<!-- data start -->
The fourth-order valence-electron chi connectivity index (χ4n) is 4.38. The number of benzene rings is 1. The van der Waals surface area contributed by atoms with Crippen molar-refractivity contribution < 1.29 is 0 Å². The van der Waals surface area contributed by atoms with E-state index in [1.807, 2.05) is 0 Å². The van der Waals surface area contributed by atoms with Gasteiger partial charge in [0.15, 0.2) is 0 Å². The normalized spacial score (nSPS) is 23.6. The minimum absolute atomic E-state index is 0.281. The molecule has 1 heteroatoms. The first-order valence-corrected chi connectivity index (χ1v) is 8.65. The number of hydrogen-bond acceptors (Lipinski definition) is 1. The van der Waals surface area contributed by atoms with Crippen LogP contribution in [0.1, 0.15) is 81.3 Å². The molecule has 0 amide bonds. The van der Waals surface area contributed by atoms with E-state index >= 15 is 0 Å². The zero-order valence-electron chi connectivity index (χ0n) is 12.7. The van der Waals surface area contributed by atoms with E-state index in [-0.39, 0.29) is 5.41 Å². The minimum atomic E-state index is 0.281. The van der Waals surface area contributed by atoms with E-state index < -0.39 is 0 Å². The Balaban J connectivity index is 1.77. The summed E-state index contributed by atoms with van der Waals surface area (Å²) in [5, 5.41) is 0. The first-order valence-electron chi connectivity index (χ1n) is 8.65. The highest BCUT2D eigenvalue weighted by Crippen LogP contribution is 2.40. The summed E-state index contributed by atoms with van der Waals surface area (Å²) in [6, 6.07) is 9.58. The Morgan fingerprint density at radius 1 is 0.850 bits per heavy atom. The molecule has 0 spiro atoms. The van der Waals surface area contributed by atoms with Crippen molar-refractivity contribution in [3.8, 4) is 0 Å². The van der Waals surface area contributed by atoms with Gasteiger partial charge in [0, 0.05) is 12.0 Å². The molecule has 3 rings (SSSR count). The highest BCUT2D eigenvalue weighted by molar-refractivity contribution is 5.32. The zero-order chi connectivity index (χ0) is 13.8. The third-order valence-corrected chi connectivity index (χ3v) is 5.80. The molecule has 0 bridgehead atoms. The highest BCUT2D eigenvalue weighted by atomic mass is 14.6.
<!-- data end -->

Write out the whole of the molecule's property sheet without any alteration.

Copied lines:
The fourth-order valence-electron chi connectivity index (χ4n) is 4.38. The number of benzene rings is 1. The van der Waals surface area contributed by atoms with Crippen molar-refractivity contribution < 1.29 is 0 Å². The van der Waals surface area contributed by atoms with E-state index in [1.807, 2.05) is 0 Å². The van der Waals surface area contributed by atoms with Gasteiger partial charge in [0.15, 0.2) is 0 Å². The normalized spacial score (nSPS) is 23.6. The minimum absolute atomic E-state index is 0.281. The molecule has 1 heteroatoms. The first-order valence-corrected chi connectivity index (χ1v) is 8.65. The number of hydrogen-bond acceptors (Lipinski definition) is 1. The van der Waals surface area contributed by atoms with Crippen LogP contribution in [0.1, 0.15) is 81.3 Å². The molecule has 0 amide bonds. The van der Waals surface area contributed by atoms with E-state index >= 15 is 0 Å². The zero-order valence-electron chi connectivity index (χ0n) is 12.7. The van der Waals surface area contributed by atoms with E-state index in [-0.39, 0.29) is 5.41 Å². The minimum atomic E-state index is 0.281. The van der Waals surface area contributed by atoms with E-state index < -0.39 is 0 Å². The Balaban J connectivity index is 1.77. The summed E-state index contributed by atoms with van der Waals surface area (Å²) in [5, 5.41) is 0. The first-order valence-electron chi connectivity index (χ1n) is 8.65. The highest BCUT2D eigenvalue weighted by Crippen LogP contribution is 2.40. The summed E-state index contributed by atoms with van der Waals surface area (Å²) in [6, 6.07) is 9.58. The Morgan fingerprint density at radius 1 is 0.850 bits per heavy atom. The molecule has 0 spiro atoms. The van der Waals surface area contributed by atoms with Crippen molar-refractivity contribution in [3.8, 4) is 0 Å². The van der Waals surface area contributed by atoms with Gasteiger partial charge in [0, 0.05) is 12.0 Å². The molecule has 3 rings (SSSR count). The highest BCUT2D eigenvalue weighted by molar-refractivity contribution is 5.32. The zero-order chi connectivity index (χ0) is 13.8. The third-order valence-corrected chi connectivity index (χ3v) is 5.80. The molecule has 0 bridgehead atoms. The highest BCUT2D eigenvalue weighted by atomic mass is 14.6.